A Funky Modernism

A beach house dream realized in the ’50s
The house today is much the same as seen in these contemperaneous photos. David Allee Photos

Andrew Geller’s uninhibited, angular houses of the 1950s and 1960s were cut from a playful mold. He was known as “the architect of happiness,” having designed the prefabricated Leisurama houses marketed for middle-income families by Macy’s, which came fully furnished. For as little as $590 down and $73 a month — or somewhat more if you splurged — you could take your toothbrush, buy groceries, and enjoy the summer, even at Montauk, where some 200 were built. To his detractors, Geller was an outsider, but it was a concept he relished.

Alastair Gordon, the architectural historian and author who contributed  articles on design to The East Hampton Star and its supplements in the 1980s and ’90s, is a Geller aficionado. In his book “Beach Houses” he describes Geller’s work as “more in the spirit of pop culture than high culture, orbiting the refined culture of Architecture with a capital A.”

Many Geller houses on eastern Long Island have, like numerous Leisuramas, been remodeled beyond recognition, while others were torn down or swept away by the sea. His famous Pearlroth House in Westhampton — two diamond-shapes perched on end — has become a museum. But at least one house, high on a dune on Marine Boulevard in Amagansett, is still owned by the family for which it was built and stands true to its original form. 

Devotees of the Showtime hit series “The Affair” will be familiar with the house. The lead character, Alison Lockhart, lived there, although the script alleged the house was in Montauk.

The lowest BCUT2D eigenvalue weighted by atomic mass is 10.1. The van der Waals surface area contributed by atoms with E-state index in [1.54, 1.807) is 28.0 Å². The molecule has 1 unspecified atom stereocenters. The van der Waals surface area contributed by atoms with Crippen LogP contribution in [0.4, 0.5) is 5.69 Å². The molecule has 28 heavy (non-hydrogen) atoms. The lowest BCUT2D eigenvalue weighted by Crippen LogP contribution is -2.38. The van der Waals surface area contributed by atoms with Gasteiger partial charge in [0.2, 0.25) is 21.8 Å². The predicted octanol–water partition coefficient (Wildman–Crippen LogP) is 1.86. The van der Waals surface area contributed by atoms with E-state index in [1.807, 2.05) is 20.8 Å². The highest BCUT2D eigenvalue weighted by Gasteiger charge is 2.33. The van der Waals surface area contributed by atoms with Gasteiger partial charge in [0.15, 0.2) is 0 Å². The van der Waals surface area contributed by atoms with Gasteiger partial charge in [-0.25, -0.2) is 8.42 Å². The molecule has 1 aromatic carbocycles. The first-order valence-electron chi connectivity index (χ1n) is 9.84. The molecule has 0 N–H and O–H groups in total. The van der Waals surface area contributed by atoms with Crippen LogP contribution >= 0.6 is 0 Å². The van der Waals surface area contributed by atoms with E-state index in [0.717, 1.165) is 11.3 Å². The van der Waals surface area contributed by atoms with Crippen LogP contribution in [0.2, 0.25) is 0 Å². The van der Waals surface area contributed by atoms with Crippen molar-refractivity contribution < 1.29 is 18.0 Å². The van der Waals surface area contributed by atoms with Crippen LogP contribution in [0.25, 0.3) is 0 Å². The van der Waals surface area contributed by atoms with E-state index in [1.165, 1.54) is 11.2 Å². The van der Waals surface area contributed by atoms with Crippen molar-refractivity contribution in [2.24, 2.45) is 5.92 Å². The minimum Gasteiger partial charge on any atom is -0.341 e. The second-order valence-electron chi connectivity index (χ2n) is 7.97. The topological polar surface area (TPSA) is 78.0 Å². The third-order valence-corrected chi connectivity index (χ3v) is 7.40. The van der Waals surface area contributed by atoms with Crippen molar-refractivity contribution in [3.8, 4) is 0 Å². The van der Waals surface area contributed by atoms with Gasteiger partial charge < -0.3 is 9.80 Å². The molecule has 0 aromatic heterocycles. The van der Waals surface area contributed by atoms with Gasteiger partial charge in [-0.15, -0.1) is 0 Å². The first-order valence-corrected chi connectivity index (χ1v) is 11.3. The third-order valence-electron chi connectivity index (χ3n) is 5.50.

Geller’s quixotic style is described in “Beach Houses,” which was written after Mr. Gordon joined the architect in his vintage yellow Mercedes on a hot July day about 15 years ago on a quest to see any that could still be found. An excerpt follows:

“It is the small, oddly shaped house that he designed for Leonard and Helen Frisbie back in 1958. It sits in its own kind of time warp, perched at the very top of the dune, like some weather-beaten artifact washed ashore in a storm. . . . It is a simple geometric shape: a sharply slanted roof with large windows overlooking the ocean and a small deck reaching over the ridge of the dune. It is the color of driftwood, with its cedar shakes curled back like fish scales, and the board-and-batten siding along the low-lying sidewalls. It is the most rudimentary sort of shelter, more like a campsite than a house — the beach house dream realized. The price, back in 1957, was less than $10,000. . . .”

“Inside, the house is spartan and conspicuously low tech. . . . You can even see openings in the ceiling where daylight shines through cracks in the old shingles. Most of the living happens on the outside, out on the broad sun deck or on the beach itself. Upstairs there are a few tiny bedrooms with bunk beds. A single indoor/outdoor shower serves the whole family. There is a simple wood flap along the kitchen counter that can be raised to become an extra table. Then there is the ingenious system of ladders that lead to the loft spaces and can be pulled up or down by a rudimentary system of pulleys and lead counterweights.”

In “The Affair,” the house was supposed to have burned down but in real life the Frisbie family still owns and enjoys it from June through September.

Matt Frisbie grew up in Sag Harbor but spent every summer at the oceanfront house with his family and grandparents, for whom the house was built.

“It was a simple concept,” Mr. Frisbie said. “You didn’t have to be wealthy to live on the ocean. It was inexpensive to build. There’s no heat, no insulation, no swimming pool, or media room. Just the basics.” 

While much of the Hamptons revs up for the season, the Frisbies scale back. “We go to bed slightly after dark, we play board games, collect shells, and swim five times a day,” he said, adding that it was his grandfather’s wish for the house to remain in the family. So far, so good. It is something the Frisbies hope for, too.


With reporting by Helen Rattray. Photographs courtesy of Big Magazine